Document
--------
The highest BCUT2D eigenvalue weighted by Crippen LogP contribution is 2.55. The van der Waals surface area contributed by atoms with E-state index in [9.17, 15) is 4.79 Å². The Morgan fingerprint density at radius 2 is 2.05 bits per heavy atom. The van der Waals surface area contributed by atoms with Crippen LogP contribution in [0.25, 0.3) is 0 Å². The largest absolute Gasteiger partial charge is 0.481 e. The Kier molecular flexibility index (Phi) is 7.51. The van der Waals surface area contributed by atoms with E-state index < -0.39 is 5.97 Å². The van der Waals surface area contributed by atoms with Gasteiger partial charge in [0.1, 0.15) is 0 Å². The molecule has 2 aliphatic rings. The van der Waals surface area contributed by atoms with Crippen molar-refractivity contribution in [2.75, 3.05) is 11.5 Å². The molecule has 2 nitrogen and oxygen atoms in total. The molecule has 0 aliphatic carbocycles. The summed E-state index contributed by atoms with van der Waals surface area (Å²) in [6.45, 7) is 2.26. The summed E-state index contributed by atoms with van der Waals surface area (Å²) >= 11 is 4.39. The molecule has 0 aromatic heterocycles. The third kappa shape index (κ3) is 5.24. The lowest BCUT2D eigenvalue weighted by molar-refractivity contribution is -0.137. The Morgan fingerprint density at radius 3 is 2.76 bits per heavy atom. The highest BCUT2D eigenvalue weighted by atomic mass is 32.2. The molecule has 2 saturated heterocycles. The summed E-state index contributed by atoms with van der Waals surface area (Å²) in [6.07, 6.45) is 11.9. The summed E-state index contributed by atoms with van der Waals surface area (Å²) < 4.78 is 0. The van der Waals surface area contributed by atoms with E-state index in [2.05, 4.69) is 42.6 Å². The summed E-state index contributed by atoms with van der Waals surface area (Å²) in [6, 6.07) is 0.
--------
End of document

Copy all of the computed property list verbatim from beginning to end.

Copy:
The highest BCUT2D eigenvalue weighted by Crippen LogP contribution is 2.55. The van der Waals surface area contributed by atoms with E-state index in [9.17, 15) is 4.79 Å². The Morgan fingerprint density at radius 2 is 2.05 bits per heavy atom. The van der Waals surface area contributed by atoms with Crippen LogP contribution in [0.25, 0.3) is 0 Å². The largest absolute Gasteiger partial charge is 0.481 e. The Kier molecular flexibility index (Phi) is 7.51. The van der Waals surface area contributed by atoms with E-state index < -0.39 is 5.97 Å². The van der Waals surface area contributed by atoms with Gasteiger partial charge in [0.1, 0.15) is 0 Å². The molecule has 2 aliphatic rings. The van der Waals surface area contributed by atoms with Crippen molar-refractivity contribution in [2.75, 3.05) is 11.5 Å². The molecule has 2 nitrogen and oxygen atoms in total. The molecule has 0 aliphatic carbocycles. The summed E-state index contributed by atoms with van der Waals surface area (Å²) in [6.45, 7) is 2.26. The summed E-state index contributed by atoms with van der Waals surface area (Å²) >= 11 is 4.39. The molecule has 0 aromatic heterocycles. The third kappa shape index (κ3) is 5.24. The lowest BCUT2D eigenvalue weighted by molar-refractivity contribution is -0.137. The Morgan fingerprint density at radius 3 is 2.76 bits per heavy atom. The highest BCUT2D eigenvalue weighted by atomic mass is 32.2. The molecule has 2 saturated heterocycles. The summed E-state index contributed by atoms with van der Waals surface area (Å²) in [6.07, 6.45) is 11.9. The summed E-state index contributed by atoms with van der Waals surface area (Å²) < 4.78 is 0. The van der Waals surface area contributed by atoms with E-state index in [2.05, 4.69) is 42.6 Å². The summed E-state index contributed by atoms with van der Waals surface area (Å²) in [6, 6.07) is 0.